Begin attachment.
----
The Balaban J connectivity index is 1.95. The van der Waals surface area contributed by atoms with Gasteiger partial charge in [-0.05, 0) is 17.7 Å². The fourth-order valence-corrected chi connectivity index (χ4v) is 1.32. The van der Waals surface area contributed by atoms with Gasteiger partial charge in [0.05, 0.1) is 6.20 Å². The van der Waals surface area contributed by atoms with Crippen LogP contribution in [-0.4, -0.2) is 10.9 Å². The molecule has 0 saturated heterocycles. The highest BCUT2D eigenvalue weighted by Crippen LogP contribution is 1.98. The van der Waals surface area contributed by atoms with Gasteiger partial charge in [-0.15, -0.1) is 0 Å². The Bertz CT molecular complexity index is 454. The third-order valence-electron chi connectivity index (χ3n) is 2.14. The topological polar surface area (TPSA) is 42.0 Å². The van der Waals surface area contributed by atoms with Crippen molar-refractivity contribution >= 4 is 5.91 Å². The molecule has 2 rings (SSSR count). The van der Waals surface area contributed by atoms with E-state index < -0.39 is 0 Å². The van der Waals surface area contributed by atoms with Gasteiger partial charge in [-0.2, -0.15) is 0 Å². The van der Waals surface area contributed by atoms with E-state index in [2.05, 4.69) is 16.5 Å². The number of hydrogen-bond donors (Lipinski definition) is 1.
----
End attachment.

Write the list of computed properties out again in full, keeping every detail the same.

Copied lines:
The Balaban J connectivity index is 1.95. The van der Waals surface area contributed by atoms with Gasteiger partial charge in [-0.05, 0) is 17.7 Å². The fourth-order valence-corrected chi connectivity index (χ4v) is 1.32. The van der Waals surface area contributed by atoms with Gasteiger partial charge in [0.05, 0.1) is 6.20 Å². The van der Waals surface area contributed by atoms with Crippen LogP contribution in [-0.4, -0.2) is 10.9 Å². The molecule has 0 saturated heterocycles. The highest BCUT2D eigenvalue weighted by Crippen LogP contribution is 1.98. The van der Waals surface area contributed by atoms with Gasteiger partial charge in [-0.15, -0.1) is 0 Å². The Bertz CT molecular complexity index is 454. The third-order valence-electron chi connectivity index (χ3n) is 2.14. The topological polar surface area (TPSA) is 42.0 Å². The van der Waals surface area contributed by atoms with Crippen molar-refractivity contribution >= 4 is 5.91 Å². The molecule has 2 rings (SSSR count). The van der Waals surface area contributed by atoms with E-state index < -0.39 is 0 Å². The van der Waals surface area contributed by atoms with Gasteiger partial charge in [-0.2, -0.15) is 0 Å². The van der Waals surface area contributed by atoms with E-state index in [2.05, 4.69) is 16.5 Å². The number of hydrogen-bond donors (Lipinski definition) is 1.